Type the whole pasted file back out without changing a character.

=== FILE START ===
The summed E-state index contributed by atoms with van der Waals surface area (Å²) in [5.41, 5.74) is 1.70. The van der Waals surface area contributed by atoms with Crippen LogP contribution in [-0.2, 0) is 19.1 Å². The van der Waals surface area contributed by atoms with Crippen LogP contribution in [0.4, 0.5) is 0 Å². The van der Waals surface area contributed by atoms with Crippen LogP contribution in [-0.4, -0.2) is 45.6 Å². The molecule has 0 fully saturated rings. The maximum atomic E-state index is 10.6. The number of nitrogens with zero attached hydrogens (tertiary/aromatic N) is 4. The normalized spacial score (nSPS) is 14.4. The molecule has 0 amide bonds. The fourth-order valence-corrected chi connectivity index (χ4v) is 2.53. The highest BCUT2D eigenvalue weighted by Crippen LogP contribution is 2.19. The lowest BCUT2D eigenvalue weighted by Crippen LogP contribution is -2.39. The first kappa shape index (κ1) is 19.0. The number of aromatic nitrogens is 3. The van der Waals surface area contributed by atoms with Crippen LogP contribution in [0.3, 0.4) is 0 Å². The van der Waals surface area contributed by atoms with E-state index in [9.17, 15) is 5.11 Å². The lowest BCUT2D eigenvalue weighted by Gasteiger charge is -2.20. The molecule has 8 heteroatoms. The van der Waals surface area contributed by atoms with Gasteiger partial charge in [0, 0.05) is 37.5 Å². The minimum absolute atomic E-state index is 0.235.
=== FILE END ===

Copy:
The summed E-state index contributed by atoms with van der Waals surface area (Å²) in [5.41, 5.74) is 1.70. The van der Waals surface area contributed by atoms with Crippen LogP contribution in [-0.2, 0) is 19.1 Å². The van der Waals surface area contributed by atoms with Crippen LogP contribution in [0.4, 0.5) is 0 Å². The van der Waals surface area contributed by atoms with Crippen LogP contribution in [-0.4, -0.2) is 45.6 Å². The molecule has 0 fully saturated rings. The maximum atomic E-state index is 10.6. The number of nitrogens with zero attached hydrogens (tertiary/aromatic N) is 4. The normalized spacial score (nSPS) is 14.4. The molecule has 0 amide bonds. The fourth-order valence-corrected chi connectivity index (χ4v) is 2.53. The highest BCUT2D eigenvalue weighted by Crippen LogP contribution is 2.19. The lowest BCUT2D eigenvalue weighted by Crippen LogP contribution is -2.39. The first kappa shape index (κ1) is 19.0. The number of aromatic nitrogens is 3. The van der Waals surface area contributed by atoms with Crippen LogP contribution in [0.3, 0.4) is 0 Å². The van der Waals surface area contributed by atoms with E-state index in [9.17, 15) is 5.11 Å². The lowest BCUT2D eigenvalue weighted by Gasteiger charge is -2.20. The molecule has 8 heteroatoms. The van der Waals surface area contributed by atoms with Gasteiger partial charge in [0, 0.05) is 37.5 Å². The minimum absolute atomic E-state index is 0.235.